3 Simple Ways Basketball Can Teach You to Create Success Conditions

"The most we can hope for is to create the best possible conditions for success, then let go of the outcome. The ride is a lot more fun that way." - Phil Jackson

When it comes to taking the mystery out of success, or creating a winning plan, the best approach is to develop a simple strategy that inspires success conditions. A simple approach focuses your process, usually leads to greater consistency in the actions you take, and clarifies the end you desire. Having a strategy allows you to both work towards achieving a goal and develop insights into the process. The following are three simple ways to help you develop a plan that inspires success conditions so that you can make winning moves while engaging in the work that is important to you.

1. Go Hard in the Paint.

Going hard in the paint seems like a given, but one of the chief reasons why people consistently fail at achieving success, is because they do not persist in working on their goal. This basketball metaphor provides a good example because it suggests that focused persistence (to the point of aggression) at a literal goal, is necessary to make headway. One attempts achievement by first being in motion--this means starting and beginning to take the steps required to realize a goal. Then, using the speed needed to reach the target, one must continue the motion--loosely translated, we must repeat successive steps with regularity after we are in motion. Aristotle said excellence is not an act, but a habit, and that we are what we repeatedly do.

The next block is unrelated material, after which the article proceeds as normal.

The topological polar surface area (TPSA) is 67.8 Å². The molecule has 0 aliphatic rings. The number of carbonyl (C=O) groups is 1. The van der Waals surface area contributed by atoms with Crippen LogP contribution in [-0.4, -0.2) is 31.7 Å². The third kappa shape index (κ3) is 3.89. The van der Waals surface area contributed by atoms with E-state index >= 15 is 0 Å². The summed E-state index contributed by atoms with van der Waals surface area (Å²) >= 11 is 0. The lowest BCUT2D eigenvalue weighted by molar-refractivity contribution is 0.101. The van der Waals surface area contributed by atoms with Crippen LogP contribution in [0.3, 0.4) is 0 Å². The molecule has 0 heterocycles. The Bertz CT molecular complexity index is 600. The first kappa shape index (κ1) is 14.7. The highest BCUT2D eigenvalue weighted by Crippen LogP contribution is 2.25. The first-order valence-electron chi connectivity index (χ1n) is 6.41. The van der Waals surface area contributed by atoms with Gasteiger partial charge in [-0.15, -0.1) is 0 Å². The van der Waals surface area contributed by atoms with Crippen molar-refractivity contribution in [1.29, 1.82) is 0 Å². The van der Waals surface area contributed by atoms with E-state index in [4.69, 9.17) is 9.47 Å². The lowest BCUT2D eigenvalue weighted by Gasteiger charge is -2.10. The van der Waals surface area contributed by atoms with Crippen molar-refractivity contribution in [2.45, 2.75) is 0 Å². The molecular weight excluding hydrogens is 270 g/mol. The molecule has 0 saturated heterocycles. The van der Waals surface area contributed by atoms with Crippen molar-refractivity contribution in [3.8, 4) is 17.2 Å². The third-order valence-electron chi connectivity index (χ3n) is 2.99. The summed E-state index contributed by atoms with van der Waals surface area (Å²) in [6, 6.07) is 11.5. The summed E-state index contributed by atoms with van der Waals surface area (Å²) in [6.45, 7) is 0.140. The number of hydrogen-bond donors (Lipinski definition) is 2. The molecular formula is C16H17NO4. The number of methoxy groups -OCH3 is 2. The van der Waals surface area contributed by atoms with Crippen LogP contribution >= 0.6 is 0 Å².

Lastly, we build momentum by consistently moving forward. Going hard in the paint is not just the start and continuation of motion, but its progression forward. When you are initially embarking on an endeavor, it is important to give a big push when you first start. Consider Newton’s first law of motion to understand why: An object at rest stays at rest, and an object in motion stays in motion. Inertia is unhelpful when you are attempting to get ahead. Inertia includes stops and starts and doing what we need to do only when we feel like doing it (usually ignoring what we should be doing for a Netflix or the Walking Dead binge).

Distraction is not the only way we procrastinate or self-sabotage and is a symptom of our fear or uncertainty that we have not reached the skill level we desire. We often use this as an excuse to delay getting started, or we go hard at first, and then we stop, telling ourselves we need more information or time, or something else. Perfectionism is extremely helpful in standing in the way of us achieving our goals. It is tempting to carve out every reason why you won't have success, and equally compelling to test the waters once you’ve started, by not committing and only giving part of yourself to the effort, but the continuity of motion and repetition are necessary for creating fertile ground for success to blossom.